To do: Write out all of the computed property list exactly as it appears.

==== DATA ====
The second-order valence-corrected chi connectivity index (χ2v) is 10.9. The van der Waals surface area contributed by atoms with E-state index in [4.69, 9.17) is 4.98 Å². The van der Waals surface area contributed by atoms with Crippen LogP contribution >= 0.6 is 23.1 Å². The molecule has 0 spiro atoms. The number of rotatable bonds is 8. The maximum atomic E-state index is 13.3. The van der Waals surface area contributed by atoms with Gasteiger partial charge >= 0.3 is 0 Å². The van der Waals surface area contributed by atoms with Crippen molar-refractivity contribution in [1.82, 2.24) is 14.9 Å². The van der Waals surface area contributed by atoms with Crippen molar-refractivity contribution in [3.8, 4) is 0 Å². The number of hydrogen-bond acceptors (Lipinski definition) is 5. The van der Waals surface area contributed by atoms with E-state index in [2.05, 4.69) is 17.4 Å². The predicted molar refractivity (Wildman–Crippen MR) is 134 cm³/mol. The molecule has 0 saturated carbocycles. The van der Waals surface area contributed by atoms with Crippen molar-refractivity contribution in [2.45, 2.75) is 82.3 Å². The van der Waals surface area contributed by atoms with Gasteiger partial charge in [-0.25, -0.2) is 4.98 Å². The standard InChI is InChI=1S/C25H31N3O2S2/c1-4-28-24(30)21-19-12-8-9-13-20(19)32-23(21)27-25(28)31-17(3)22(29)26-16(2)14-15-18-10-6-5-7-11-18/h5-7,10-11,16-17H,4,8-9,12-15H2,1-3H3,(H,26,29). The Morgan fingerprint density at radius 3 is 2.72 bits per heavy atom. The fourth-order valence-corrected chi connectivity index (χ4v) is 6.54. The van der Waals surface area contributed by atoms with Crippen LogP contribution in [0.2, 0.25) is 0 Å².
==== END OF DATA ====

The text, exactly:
The second-order valence-corrected chi connectivity index (χ2v) is 10.9. The van der Waals surface area contributed by atoms with E-state index in [4.69, 9.17) is 4.98 Å². The van der Waals surface area contributed by atoms with Crippen LogP contribution >= 0.6 is 23.1 Å². The molecule has 0 spiro atoms. The number of rotatable bonds is 8. The maximum atomic E-state index is 13.3. The van der Waals surface area contributed by atoms with Gasteiger partial charge >= 0.3 is 0 Å². The van der Waals surface area contributed by atoms with Crippen molar-refractivity contribution in [1.82, 2.24) is 14.9 Å². The van der Waals surface area contributed by atoms with Crippen molar-refractivity contribution in [3.8, 4) is 0 Å². The number of hydrogen-bond acceptors (Lipinski definition) is 5. The van der Waals surface area contributed by atoms with E-state index in [2.05, 4.69) is 17.4 Å². The predicted molar refractivity (Wildman–Crippen MR) is 134 cm³/mol. The molecule has 0 saturated carbocycles. The van der Waals surface area contributed by atoms with Crippen molar-refractivity contribution in [2.45, 2.75) is 82.3 Å². The van der Waals surface area contributed by atoms with Gasteiger partial charge in [-0.25, -0.2) is 4.98 Å². The standard InChI is InChI=1S/C25H31N3O2S2/c1-4-28-24(30)21-19-12-8-9-13-20(19)32-23(21)27-25(28)31-17(3)22(29)26-16(2)14-15-18-10-6-5-7-11-18/h5-7,10-11,16-17H,4,8-9,12-15H2,1-3H3,(H,26,29). The Morgan fingerprint density at radius 3 is 2.72 bits per heavy atom. The fourth-order valence-corrected chi connectivity index (χ4v) is 6.54. The van der Waals surface area contributed by atoms with Crippen LogP contribution in [0.2, 0.25) is 0 Å².